The ‘Wireless Enhanced 911’ rules, which were issued in 1996, state that the position of a mobile device should be sent to Public Safety Answering Point (‘PSAP’) once a 9-1-1 call takes place from it. The rules imposed the cellular carriers to integrate a technology into their networks so that the mobile device location can be transferred once a 9-1-1 call is made. One of the chosen technologies was the Global Positioning System (GPS). The solution suggests integrating a GPS receiver into every cellular device. But the GPS receiver, as a stand alone solution, has some major performance limitations in regards to the Wireless Enhanced 911 requirements. The Assisted GPS (A-GPS) technology improves the GPS receiver performances. It reduces the time it takes the receiver to calculate its location. It also enhances the receiver’s reception sensitivity and improves the calculated position accuracy. With the A-GPS technology, the GPS receiver solution becomes compatible with the rules requirements. Two of the four large wireless carriers in the U.S. had chosen the A-GPS as their location solution in their networks. The A-GPS technology became an important part of the cellular industry. The intention of the thesis is to explore the A-GPS solution and to show its necessity in today’s GPS-based solutions. The following aspects are reviewed in the thesis – how the A-GPS solution works, how it improves the GPS receiver performances, the technology that is being used to implement it, and how it integrates to the cellular network. Another A-GPS related aspect that is reviewed in the thesis is the integration of location-based applications in cellular networks. The location-based applications service is a new and growing market in the cellular industry as a result of the deployed location solutions.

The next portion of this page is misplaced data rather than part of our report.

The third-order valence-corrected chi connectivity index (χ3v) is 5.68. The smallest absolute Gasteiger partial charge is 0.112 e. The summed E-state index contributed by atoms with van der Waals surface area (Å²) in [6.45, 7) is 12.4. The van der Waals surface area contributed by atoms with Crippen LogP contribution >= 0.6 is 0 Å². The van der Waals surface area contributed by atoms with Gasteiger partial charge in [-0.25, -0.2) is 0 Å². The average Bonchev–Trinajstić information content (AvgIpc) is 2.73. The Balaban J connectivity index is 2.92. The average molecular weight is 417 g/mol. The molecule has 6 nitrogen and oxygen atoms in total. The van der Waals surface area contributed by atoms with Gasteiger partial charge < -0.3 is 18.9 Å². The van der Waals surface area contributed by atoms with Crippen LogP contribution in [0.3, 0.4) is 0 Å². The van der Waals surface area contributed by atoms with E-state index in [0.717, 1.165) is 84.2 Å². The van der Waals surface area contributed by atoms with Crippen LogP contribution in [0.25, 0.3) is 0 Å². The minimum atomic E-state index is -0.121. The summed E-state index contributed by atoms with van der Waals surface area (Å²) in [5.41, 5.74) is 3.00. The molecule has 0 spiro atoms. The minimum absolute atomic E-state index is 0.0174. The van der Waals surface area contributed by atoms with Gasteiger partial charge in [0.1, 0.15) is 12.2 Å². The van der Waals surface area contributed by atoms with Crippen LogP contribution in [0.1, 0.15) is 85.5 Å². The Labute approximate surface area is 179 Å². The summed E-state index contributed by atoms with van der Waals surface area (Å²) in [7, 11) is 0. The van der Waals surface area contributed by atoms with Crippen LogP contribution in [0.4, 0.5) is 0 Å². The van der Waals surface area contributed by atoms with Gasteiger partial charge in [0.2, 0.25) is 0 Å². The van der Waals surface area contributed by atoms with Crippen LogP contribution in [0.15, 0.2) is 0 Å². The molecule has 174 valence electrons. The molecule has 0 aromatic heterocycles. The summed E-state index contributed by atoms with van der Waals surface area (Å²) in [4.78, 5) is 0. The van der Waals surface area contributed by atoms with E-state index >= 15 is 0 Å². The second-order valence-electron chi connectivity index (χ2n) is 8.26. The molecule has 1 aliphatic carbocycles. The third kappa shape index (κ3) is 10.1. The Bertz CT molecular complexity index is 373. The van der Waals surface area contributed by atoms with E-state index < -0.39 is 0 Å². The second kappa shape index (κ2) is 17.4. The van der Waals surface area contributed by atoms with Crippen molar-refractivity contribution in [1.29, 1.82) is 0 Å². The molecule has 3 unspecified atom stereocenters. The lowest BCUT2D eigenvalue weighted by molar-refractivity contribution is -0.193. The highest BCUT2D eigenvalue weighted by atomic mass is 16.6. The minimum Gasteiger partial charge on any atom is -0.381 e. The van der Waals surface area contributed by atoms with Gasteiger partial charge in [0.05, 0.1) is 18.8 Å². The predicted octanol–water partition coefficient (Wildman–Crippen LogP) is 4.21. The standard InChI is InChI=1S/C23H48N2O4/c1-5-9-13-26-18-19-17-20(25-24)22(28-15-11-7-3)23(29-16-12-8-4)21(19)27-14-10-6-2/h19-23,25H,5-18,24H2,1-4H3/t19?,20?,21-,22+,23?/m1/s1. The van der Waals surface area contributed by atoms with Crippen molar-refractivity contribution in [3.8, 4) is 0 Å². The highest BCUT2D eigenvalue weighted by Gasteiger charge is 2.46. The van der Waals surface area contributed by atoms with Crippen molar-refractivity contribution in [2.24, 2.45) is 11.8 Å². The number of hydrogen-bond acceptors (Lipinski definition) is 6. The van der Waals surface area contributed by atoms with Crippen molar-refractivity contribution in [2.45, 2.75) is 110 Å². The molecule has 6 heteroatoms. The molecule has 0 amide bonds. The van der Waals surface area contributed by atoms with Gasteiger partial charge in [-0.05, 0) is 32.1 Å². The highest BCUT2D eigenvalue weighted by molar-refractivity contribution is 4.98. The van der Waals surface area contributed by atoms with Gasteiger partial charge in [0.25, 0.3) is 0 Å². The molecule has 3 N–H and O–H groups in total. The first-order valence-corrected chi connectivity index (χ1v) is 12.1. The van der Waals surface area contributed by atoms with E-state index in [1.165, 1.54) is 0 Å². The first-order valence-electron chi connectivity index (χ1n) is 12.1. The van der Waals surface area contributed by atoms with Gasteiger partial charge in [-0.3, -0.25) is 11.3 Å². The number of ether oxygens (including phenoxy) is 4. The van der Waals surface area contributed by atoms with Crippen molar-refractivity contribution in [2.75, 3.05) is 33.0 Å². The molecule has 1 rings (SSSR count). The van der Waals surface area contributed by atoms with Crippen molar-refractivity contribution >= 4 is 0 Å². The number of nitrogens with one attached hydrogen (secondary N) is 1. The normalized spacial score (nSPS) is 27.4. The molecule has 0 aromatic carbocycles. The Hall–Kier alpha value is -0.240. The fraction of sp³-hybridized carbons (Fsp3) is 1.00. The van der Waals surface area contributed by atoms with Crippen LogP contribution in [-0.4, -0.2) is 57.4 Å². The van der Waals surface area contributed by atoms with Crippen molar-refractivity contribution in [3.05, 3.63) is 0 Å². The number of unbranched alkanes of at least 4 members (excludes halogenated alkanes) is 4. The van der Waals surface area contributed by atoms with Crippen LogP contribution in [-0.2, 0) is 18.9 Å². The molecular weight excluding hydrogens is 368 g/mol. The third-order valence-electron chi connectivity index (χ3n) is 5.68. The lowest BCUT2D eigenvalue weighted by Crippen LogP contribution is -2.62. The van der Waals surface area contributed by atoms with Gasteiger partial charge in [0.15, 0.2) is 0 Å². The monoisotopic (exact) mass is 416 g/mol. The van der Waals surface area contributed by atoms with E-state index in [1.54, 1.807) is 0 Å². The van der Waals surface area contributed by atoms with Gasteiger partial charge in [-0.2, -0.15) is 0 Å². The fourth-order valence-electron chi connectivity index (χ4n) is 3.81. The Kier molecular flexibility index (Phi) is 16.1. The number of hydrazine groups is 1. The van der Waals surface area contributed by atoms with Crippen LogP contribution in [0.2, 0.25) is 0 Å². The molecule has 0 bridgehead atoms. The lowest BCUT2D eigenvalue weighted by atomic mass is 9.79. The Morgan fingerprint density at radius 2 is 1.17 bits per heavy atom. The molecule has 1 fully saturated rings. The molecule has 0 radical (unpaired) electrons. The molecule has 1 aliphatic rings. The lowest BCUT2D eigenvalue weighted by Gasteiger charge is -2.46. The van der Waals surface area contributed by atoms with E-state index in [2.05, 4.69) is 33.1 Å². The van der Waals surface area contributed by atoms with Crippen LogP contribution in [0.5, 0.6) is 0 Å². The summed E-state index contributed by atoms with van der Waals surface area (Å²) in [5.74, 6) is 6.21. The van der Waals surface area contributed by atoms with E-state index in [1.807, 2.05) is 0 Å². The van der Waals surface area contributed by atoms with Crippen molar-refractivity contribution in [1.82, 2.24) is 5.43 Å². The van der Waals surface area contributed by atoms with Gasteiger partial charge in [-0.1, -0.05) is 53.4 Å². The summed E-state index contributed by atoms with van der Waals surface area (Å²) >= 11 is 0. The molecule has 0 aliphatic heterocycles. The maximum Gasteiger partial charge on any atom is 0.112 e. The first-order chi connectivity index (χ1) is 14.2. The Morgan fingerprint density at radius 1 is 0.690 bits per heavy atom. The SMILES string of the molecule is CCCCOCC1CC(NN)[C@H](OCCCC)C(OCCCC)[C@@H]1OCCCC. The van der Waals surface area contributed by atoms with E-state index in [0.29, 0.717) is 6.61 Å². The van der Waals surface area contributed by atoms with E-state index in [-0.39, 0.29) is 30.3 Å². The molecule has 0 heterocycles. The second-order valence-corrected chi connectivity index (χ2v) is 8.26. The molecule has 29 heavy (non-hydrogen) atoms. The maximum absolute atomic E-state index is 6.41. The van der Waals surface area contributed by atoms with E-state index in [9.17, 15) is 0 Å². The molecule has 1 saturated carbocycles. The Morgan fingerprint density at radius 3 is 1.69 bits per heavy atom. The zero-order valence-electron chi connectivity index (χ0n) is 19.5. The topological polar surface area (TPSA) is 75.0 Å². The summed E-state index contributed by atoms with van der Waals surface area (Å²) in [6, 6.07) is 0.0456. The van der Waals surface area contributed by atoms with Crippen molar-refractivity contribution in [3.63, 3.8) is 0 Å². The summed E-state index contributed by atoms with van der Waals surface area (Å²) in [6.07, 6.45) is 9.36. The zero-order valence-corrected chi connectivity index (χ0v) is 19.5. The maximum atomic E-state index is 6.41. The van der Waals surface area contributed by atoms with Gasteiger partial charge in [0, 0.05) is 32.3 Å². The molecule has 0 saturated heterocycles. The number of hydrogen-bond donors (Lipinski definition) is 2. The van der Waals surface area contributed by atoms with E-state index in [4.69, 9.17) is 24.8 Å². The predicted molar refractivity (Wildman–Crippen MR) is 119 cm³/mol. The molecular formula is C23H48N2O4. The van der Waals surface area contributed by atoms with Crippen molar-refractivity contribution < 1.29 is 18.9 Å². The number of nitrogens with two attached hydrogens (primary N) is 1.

Library of Congress Subject Headings
Network performance (Telecommunication); Cellular telephone systems; Wireless communication systems; Global Positioning System; Emergency communication systems
Lissai, Gidon, "Assisted GPS solution in cellular networks" (2006). Thesis. Rochester Institute of Technology. Accessed from
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